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"...for warmth and intimacy and glorious surroundings, Llanfyllin can scarcely be beaten" - The Allegri Quartet

2005 Concert Programme

Our Chairman's Newsletter will give you some information about the background to the 2005 Festival.

This year saw the Llanfyllin debut of the Allegri's new first violin, Daniel Rowland. English-born, Daniel grew up in Holland, and studied with such luminaries as Igor Oistrakh and Ruggiero Ricci. He is presently concertmaster of the Gulbenkian Orchestra in Lisbon, and guest leader of the Rotterdam Philharmonic and Russian National Orchestras.

Those who felt that 2004's splendid 50th Anniversary Reunion series was all too short were especially pleased that Peter Carter and Bruno Schrecker returned on the second weekend to play viola and 'cello respectively.

All of these concerts took place in St Myllin's Church.

Date

Programme

3rd June

Haydn Quartet Opus 76/2 'Emperor'
Shostakovich String Quartet No.3
Mendelssohn String Quartet Opus 13 in A minor

5th June

Purcell Three Fantazias
Mozart String Quartet in Eflat major, KV428
Beethoven String Quartet Opus 132

10th June

Haydn String Quartet Opus 20/4
Beethoven String Quartet Opus 18/4
Schubert String Quintet in C, D956

12th June

Mozart String Quintet in Bflat major, KV174
Brahms String Quartet Opus 51 in A minor
Schönberg Verklärte Nacht, Opus 4


Newsletter - Llanfyllin Festival 2005

As you probably remember, Peter Carter retired as leader following the magnificent 2004 concerts in Llanfyllin last summer, when several long-retired Allegri members joined Peter Carter, Rafael Todes, Dorothea Vogel and Pal Banda for what some of our musically-keenest regular supporters called "the best concerts I've ever heard". In the intervening months he and the remaining three Allegri members have been extremely busy with meetings and auditions (in addition to their heavy concert schedule), and we can now announce that a new leader of the Allegri String Quartet as been chosen and secured. By all accounts he is good; very, very good.

His name is Daniel Rowland. A Londoner by birth, he was brought up in the Netherlands, where he studied with Davina van Wely and Viktor Liberman at the Amsterdam Conservatoire. He was a pupil also of Igor Oistrakh at the Royal Conservatory in Brussels, and of Ruggiero Ricci at the Mozarteum in Salzburg.

He won the Skene Award of the Aberdeen International Festival, and was awarded the Brahms Prize of the Brahms Foundation in Baden Baden for his interpretation of the Brahms Concerto. In 1995 he took first prize at the prestigious Oskar Back Competition at the Amsterdam Concertgebouw. Rowland made his concerto debut at the Concertgebouw in 1992, playing the Tchaikovsky Concerto, and has since returned on numerous occasions.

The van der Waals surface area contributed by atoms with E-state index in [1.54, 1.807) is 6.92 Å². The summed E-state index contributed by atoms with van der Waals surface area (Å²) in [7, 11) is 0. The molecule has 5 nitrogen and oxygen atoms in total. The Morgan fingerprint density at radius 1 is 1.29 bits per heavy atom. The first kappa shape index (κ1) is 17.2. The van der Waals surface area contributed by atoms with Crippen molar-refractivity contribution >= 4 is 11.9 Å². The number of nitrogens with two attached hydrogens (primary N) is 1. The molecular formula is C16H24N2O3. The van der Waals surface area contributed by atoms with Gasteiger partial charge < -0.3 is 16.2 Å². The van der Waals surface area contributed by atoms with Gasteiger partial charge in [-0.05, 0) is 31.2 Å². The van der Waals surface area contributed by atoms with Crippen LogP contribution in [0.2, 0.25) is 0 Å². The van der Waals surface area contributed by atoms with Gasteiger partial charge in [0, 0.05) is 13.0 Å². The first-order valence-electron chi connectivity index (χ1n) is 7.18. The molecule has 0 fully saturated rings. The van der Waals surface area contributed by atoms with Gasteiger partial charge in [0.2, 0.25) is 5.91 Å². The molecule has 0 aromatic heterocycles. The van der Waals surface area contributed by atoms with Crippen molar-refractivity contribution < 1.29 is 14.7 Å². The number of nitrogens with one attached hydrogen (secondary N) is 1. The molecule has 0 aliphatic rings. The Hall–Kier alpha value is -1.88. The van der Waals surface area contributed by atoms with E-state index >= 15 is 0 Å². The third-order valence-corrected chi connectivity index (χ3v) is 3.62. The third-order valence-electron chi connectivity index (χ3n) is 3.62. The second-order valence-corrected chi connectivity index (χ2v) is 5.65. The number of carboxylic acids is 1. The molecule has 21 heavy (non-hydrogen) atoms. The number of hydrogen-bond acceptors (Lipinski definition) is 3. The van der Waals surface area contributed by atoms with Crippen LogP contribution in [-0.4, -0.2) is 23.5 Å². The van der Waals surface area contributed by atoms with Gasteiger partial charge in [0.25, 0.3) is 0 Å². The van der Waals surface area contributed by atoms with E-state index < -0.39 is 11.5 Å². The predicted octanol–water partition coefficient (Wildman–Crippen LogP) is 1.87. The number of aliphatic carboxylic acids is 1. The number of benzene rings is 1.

He has led the Nieuw Ensemble Amsterdam and the Ensemble Musik-Fabrik in Dusseldorf at many European festivals. He is currently concertmaster of the Gulbenkian Orchestra in Lisbon and frequently guest leads the Rotterdam Philharmonic and the Russian National Orchestras. Clearly he is a violinist of the first rank.

His violin is by Nicholas Lupot of Paris (1808), on loan from the Kersjes van de Groenekan collection of the National Musical Instrument Foundation in Amsterdam.

When Rafael Todes and I were talking about the new leadership and the 2005 programme, he said that when Peter Carter had heard Daniel Rowland's audition, his immediate response was "Get him!"

Obviously "the most respected Quartet in Britain" will have had their choice of some of the finest violinists in the world for their new leader, and from all we have heard, Daniel Rowland is absolutely extraordinary. Rafael also assures me that Daniel is entirely at home in the repertoire of the 17th, 18th, and 19th centuries, which our audiences in Llanfyllin particularly enjoy.

I am especially looking forward to hearing Daniel lead the Schubert Quintet in C, a piece the Allegri have very much made their own over the years, and which invariably has left our audiences bathed in a warm, happy glow. As for Schönberg Verklärte Nacht, Rafael, knowing our tastes in Llanfyllin, assures me that it is early, romantic Schonberg, with none of his "difficult" twelve-tone harmonies. In fact Verklärte Nacht was a favourite of my father's, and it was regularly heard in our house, off a stack of old 12-inch hard shellac 78s. It will be a nostalgic experience for me to hear it performed by Llanfyllin's "resident" musicians.

We look forward to seeing you in June!

Victor Lane

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